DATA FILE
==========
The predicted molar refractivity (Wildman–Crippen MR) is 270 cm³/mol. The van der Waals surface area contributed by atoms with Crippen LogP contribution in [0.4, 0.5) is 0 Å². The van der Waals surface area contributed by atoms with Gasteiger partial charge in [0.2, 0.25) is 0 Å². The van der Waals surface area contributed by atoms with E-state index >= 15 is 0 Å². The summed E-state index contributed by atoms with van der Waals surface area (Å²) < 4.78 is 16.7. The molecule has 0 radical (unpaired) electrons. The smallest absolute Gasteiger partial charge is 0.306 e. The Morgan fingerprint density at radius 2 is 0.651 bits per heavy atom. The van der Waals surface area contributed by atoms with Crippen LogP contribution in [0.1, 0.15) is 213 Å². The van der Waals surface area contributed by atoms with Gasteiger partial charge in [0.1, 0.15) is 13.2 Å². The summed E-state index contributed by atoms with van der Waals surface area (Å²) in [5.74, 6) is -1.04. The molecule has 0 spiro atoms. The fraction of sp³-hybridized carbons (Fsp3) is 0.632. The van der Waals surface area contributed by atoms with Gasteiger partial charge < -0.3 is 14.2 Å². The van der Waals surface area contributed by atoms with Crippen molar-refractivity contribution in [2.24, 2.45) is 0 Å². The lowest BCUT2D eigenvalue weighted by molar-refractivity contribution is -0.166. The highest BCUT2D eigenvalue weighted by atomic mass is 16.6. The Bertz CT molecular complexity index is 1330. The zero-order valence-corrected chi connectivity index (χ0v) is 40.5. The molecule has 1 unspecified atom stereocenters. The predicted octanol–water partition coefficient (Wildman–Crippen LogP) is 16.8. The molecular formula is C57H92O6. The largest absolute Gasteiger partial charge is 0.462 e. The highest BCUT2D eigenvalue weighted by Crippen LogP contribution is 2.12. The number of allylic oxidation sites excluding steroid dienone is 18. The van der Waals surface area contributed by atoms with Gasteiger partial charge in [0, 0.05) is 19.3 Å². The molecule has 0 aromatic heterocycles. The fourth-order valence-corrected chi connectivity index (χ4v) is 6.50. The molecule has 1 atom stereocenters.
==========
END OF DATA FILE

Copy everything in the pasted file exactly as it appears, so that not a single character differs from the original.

The predicted molar refractivity (Wildman–Crippen MR) is 270 cm³/mol. The van der Waals surface area contributed by atoms with Crippen LogP contribution in [0.4, 0.5) is 0 Å². The van der Waals surface area contributed by atoms with Gasteiger partial charge in [0.2, 0.25) is 0 Å². The van der Waals surface area contributed by atoms with E-state index >= 15 is 0 Å². The summed E-state index contributed by atoms with van der Waals surface area (Å²) < 4.78 is 16.7. The molecule has 0 radical (unpaired) electrons. The smallest absolute Gasteiger partial charge is 0.306 e. The Morgan fingerprint density at radius 2 is 0.651 bits per heavy atom. The van der Waals surface area contributed by atoms with Crippen LogP contribution in [0.1, 0.15) is 213 Å². The van der Waals surface area contributed by atoms with Gasteiger partial charge in [0.1, 0.15) is 13.2 Å². The summed E-state index contributed by atoms with van der Waals surface area (Å²) in [5.74, 6) is -1.04. The molecule has 0 spiro atoms. The fraction of sp³-hybridized carbons (Fsp3) is 0.632. The van der Waals surface area contributed by atoms with Gasteiger partial charge < -0.3 is 14.2 Å². The van der Waals surface area contributed by atoms with Crippen molar-refractivity contribution in [2.24, 2.45) is 0 Å². The lowest BCUT2D eigenvalue weighted by molar-refractivity contribution is -0.166. The highest BCUT2D eigenvalue weighted by atomic mass is 16.6. The Bertz CT molecular complexity index is 1330. The zero-order valence-corrected chi connectivity index (χ0v) is 40.5. The molecule has 1 unspecified atom stereocenters. The predicted octanol–water partition coefficient (Wildman–Crippen LogP) is 16.8. The molecular formula is C57H92O6. The largest absolute Gasteiger partial charge is 0.462 e. The highest BCUT2D eigenvalue weighted by Crippen LogP contribution is 2.12. The number of allylic oxidation sites excluding steroid dienone is 18. The van der Waals surface area contributed by atoms with Gasteiger partial charge in [0, 0.05) is 19.3 Å². The molecule has 0 aromatic heterocycles. The fourth-order valence-corrected chi connectivity index (χ4v) is 6.50. The molecule has 1 atom stereocenters.